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Paul Nicklen/National Geographic
Photographer Paul Nicklen braves subzero temperatures and the occasionally overfriendly leopard seal to produce breathtakingly beautiful pictures like the ones in his newest book, Polar Obsession.

YOU WOULDN’T THINK that a man who makes his living photographing dangerous animals in the world’s coldest waters would be afraid of sharks. But Paul Nicklen is. “If you’ve seen all the Jaws movies, the fear becomes ingrained in you,” says 41-year-old Nicklen, the world’s leading cold-weather, underwater wildlife photographer. “Like, if I’m floating on the surface of the water where there are orcas -- killer whales -- and I’m watching a seven-foot-tall dorsal fin come toward me, I’m absolutely terrified.”

But here’s the thing: Steven Spielberg’s influence can be negated. All you have to do is dive under. “Underwater, everything becomes absolutely peaceful,” Nicklen says. “Those animals are so graceful and balletlike that you’re just in awe of their beauty.”

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Paul Nicklen/National Geographic
Much of that awesome beauty has been collected in Polar Obsession (National Geographic Focal Point, $50), Nicklen’s first book produced in conjunction with National Geographic. In words and large-format images, Nicklen recounts some of the most harrowing and remarkable experiences he’s had while working in the icy extremes at both ends of the world. There was the time he was nearly crushed to death on South Georgia, an island in the far South Atlantic, by a 9,000-pound elephant seal that thought Nicklen wanted to engage in chest-to-chest battle. And the time in Antarctica when a 12-foot-long leopard seal, out of either sympathy or friendship, tried to feed Nicklen penguins as he took her picture. Nicklen declined the meal, in part because he was wearing scuba gear, holding a camera encased in a waterproof bubble, and documenting the seal’s gesture in a series of dramatic pictures.

Nicklen is no stranger to bizarre foods. He grew up on Baffin Island in Nunavut, one of Canada’s northernmost territories and a place where temperatures regularly fall to 40 degrees below zero Fahrenheit. The island community is composed of a tiny, mostly Inuit population that dines on anything it can pull from beneath frozen waters. “I loved the dramatic weather and the wildlife,” says Nicklen, who used to nest himself in huge snowbanks after a big storm. “I was maybe a bit of a weird kid.”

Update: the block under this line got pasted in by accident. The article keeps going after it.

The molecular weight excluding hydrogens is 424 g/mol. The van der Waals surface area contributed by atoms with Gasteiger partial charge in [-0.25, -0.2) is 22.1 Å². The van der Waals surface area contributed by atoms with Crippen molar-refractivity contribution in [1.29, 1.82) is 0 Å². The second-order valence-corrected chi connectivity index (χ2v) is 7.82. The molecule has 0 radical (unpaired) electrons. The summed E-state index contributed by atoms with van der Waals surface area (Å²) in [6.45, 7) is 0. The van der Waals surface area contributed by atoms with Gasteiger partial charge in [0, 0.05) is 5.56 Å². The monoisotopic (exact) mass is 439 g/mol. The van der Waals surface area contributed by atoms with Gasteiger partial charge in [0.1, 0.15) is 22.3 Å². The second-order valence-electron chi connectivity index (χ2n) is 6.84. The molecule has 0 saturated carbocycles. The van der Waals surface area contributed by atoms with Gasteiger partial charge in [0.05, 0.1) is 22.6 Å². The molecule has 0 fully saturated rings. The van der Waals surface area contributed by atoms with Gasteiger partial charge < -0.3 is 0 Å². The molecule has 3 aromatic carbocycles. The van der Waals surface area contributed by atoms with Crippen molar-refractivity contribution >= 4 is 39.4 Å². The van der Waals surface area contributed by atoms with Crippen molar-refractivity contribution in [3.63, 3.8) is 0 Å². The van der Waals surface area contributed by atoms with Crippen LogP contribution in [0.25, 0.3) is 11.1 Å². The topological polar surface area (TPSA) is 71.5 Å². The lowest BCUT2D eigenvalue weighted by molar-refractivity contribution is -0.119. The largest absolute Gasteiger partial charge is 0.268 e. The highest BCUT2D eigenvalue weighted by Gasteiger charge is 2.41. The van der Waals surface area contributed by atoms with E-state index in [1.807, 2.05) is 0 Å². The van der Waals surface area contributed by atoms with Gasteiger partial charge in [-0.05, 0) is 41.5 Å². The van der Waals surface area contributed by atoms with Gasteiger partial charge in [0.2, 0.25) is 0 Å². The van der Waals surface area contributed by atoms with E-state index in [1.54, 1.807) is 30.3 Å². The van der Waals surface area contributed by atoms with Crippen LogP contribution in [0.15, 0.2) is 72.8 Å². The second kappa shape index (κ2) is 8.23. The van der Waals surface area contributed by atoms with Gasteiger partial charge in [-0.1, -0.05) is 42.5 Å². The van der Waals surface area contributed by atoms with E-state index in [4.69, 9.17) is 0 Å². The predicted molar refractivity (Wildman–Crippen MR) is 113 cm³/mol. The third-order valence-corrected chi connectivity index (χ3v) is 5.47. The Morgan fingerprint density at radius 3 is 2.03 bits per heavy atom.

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Paul Nicklen/National Geographic
In his late teens, Nicklen took up photography and began merging his artistic interest with biology studies at the University of Victoria in British Columbia, Canada. Just a few years after graduation, he became a full-time photographer, working in the Arctic, a place where other photojournalists were a rarity and still are. “There’s not a lot of competition,” Nicklen admits. “That’s not because of the technical challenges of shooting there so much as the challenges of personal survival. If you took someone from New York who had never been to the Arctic before and said, ‘Go do a story on narwhals,’ that person would probably spend 90 percent of their time just trying to survive. But because of where I grew up and because I am so comfortable there, I can spend 95 percent of my time working and just five percent trying to stay warm. Of course, I was just in New York, and I told my friends there that I’m more scared of being in the New York subway than I am of being in the wild. That’s just not my element.”

Nicklen’s new book, and much of his work in photojournalism, makes a subtle case that more must be done to protect cold-weather creatures and their environments -- especially from polar-ice-melting climate change. “We stand to lose an entire polar ecosystem because of climate change,” he contends.

That’s why Nicklen hopes Polar Obsession will make the world’s most otherworldly regions seem a little more accessible to those of us who don’t get to share his subzero experiences. Funny thing about that, though, is, if he could, Nicklen would leave the camera at his home in the Yukon Territory. “I’m always looking at these amazing things through this little box instead of just experiencing them,” he says. “When you’ve got a leopard seal the size of a grizzly bear engulfing your whole head in its jaws, it would be amazing to just watch.”

He pauses and reconsiders: “Well, actually, maybe it is a little less scary if you get to see those jaws through a fish-eye lens.”